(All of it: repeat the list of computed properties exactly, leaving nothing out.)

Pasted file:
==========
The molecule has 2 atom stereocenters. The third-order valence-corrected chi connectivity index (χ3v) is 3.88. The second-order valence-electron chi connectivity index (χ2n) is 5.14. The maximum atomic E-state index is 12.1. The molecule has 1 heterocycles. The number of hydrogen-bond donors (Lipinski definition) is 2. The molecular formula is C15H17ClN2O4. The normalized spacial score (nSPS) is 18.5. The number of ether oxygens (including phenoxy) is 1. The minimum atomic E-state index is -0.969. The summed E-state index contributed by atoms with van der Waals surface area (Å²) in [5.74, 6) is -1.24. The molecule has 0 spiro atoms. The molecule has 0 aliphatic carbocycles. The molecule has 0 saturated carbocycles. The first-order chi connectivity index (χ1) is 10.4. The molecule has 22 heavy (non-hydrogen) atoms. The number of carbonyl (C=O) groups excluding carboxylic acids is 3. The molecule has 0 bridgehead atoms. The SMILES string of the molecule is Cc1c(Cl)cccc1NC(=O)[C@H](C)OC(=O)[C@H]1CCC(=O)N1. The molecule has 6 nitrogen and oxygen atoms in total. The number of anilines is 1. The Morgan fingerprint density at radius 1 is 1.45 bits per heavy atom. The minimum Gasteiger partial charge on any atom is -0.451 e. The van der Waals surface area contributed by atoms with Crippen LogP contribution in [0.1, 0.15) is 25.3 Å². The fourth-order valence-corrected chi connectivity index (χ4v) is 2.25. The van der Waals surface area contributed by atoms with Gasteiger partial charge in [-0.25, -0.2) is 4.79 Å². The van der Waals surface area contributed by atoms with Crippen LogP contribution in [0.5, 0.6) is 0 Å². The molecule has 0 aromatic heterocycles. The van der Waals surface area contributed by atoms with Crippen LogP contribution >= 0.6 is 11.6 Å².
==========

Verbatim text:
The molecule has 2 atom stereocenters. The third-order valence-corrected chi connectivity index (χ3v) is 3.88. The second-order valence-electron chi connectivity index (χ2n) is 5.14. The maximum atomic E-state index is 12.1. The molecule has 1 heterocycles. The number of hydrogen-bond donors (Lipinski definition) is 2. The molecular formula is C15H17ClN2O4. The normalized spacial score (nSPS) is 18.5. The number of ether oxygens (including phenoxy) is 1. The minimum atomic E-state index is -0.969. The summed E-state index contributed by atoms with van der Waals surface area (Å²) in [5.74, 6) is -1.24. The molecule has 0 spiro atoms. The molecule has 0 aliphatic carbocycles. The molecule has 0 saturated carbocycles. The first-order chi connectivity index (χ1) is 10.4. The molecule has 22 heavy (non-hydrogen) atoms. The number of carbonyl (C=O) groups excluding carboxylic acids is 3. The molecule has 0 bridgehead atoms. The SMILES string of the molecule is Cc1c(Cl)cccc1NC(=O)[C@H](C)OC(=O)[C@H]1CCC(=O)N1. The molecule has 6 nitrogen and oxygen atoms in total. The number of anilines is 1. The Morgan fingerprint density at radius 1 is 1.45 bits per heavy atom. The minimum Gasteiger partial charge on any atom is -0.451 e. The van der Waals surface area contributed by atoms with Crippen LogP contribution in [0.1, 0.15) is 25.3 Å². The fourth-order valence-corrected chi connectivity index (χ4v) is 2.25. The van der Waals surface area contributed by atoms with Gasteiger partial charge in [-0.25, -0.2) is 4.79 Å². The van der Waals surface area contributed by atoms with Crippen LogP contribution in [0.5, 0.6) is 0 Å². The molecule has 0 aromatic heterocycles. The van der Waals surface area contributed by atoms with Crippen LogP contribution >= 0.6 is 11.6 Å².